Trade groups oppose proposed increase in deposit insurance assessments

The American Bankers Association and five trade associations came out against a proposed two basis-point increase in deposit insurance assessment rates in comments submitted to the FDIC today, saying “such an aggressive assessment rate increase is unwarranted.”

FDIC signaled in June its intent to raise rates starting during the first quarterly assessment period of 2023. The proposed increase—which would remain in effect until the Deposit Insurance Fund reserve ratio meets the FDIC’s long-term goal of 2%—would amount to a 54% increase in the current average assessment rate. The agency previously approved a DIF restoration plan to restore the reserve ratio to the statutory minimum of 1.35% in 2028, but a sustained increase in insured deposits due to the pandemic and major unrealized losses in its securities portfolio caused the reserve ratio to drop to 1.23% earlier this year.

In their letter, the associations said the analysis underpinning the proposed increase does not account for recent changes in deposit levels or interest rates. They also said the factors that caused the reserve ratio to fall and remain below its statutory minimum, and which the FDIC assumes will continue, will soon disappear. The groups added that the rate hike runs counter to what Congress intended when it adopted the legislative framework to raise rates, as lawmakers wanted to avoid the snap increases the agency is now proposing.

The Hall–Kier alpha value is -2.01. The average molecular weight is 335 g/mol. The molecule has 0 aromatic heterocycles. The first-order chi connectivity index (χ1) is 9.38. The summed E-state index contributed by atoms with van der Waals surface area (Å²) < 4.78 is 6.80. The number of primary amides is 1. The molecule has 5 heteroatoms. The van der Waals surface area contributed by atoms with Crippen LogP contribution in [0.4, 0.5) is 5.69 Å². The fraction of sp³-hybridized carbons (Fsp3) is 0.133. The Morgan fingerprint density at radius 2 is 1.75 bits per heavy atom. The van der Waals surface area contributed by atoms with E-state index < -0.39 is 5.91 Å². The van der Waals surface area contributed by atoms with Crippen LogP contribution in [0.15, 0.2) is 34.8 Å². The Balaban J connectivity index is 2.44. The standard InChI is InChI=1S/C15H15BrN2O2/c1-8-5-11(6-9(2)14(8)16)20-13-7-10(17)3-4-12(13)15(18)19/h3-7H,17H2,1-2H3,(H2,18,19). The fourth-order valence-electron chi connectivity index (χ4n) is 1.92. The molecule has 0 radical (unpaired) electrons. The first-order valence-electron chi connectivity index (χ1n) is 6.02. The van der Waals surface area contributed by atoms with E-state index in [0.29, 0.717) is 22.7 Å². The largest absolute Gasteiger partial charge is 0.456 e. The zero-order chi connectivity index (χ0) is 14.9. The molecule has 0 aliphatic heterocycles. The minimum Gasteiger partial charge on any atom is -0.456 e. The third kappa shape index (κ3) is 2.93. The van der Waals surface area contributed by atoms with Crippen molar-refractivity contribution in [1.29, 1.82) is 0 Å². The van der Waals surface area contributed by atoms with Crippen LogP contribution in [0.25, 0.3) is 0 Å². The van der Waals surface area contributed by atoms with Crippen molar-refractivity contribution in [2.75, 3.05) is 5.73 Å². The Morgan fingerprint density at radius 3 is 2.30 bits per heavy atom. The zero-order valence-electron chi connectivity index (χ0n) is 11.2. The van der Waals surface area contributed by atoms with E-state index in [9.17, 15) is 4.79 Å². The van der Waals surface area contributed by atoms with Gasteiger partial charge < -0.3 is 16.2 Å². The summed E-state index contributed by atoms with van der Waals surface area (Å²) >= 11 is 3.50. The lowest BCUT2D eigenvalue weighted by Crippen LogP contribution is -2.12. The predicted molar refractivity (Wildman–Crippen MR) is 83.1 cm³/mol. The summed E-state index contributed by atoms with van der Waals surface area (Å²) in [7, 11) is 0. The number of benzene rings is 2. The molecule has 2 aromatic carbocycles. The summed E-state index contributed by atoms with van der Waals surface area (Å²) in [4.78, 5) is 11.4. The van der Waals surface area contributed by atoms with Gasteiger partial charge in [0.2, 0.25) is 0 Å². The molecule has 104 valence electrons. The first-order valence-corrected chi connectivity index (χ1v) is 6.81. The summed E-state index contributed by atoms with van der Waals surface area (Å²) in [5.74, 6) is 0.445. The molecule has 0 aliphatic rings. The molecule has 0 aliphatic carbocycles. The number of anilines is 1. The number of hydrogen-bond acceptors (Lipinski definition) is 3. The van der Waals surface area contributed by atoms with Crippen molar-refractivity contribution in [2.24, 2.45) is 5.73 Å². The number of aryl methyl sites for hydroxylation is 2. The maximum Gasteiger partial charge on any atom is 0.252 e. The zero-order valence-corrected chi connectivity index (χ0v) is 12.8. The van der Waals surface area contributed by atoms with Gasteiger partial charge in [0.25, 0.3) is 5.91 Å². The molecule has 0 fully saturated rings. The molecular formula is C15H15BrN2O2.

“Forgoing a procyclical increase, particularly when the DIF reserve ratio is projected to return to its statutory minimum without the need for any increases in assessments, will free up bank resources and better enable banks to maintain lending in support of economic activity during any economic downturn, thereby supporting the economy at large and, ultimately, the public,” the groups said.

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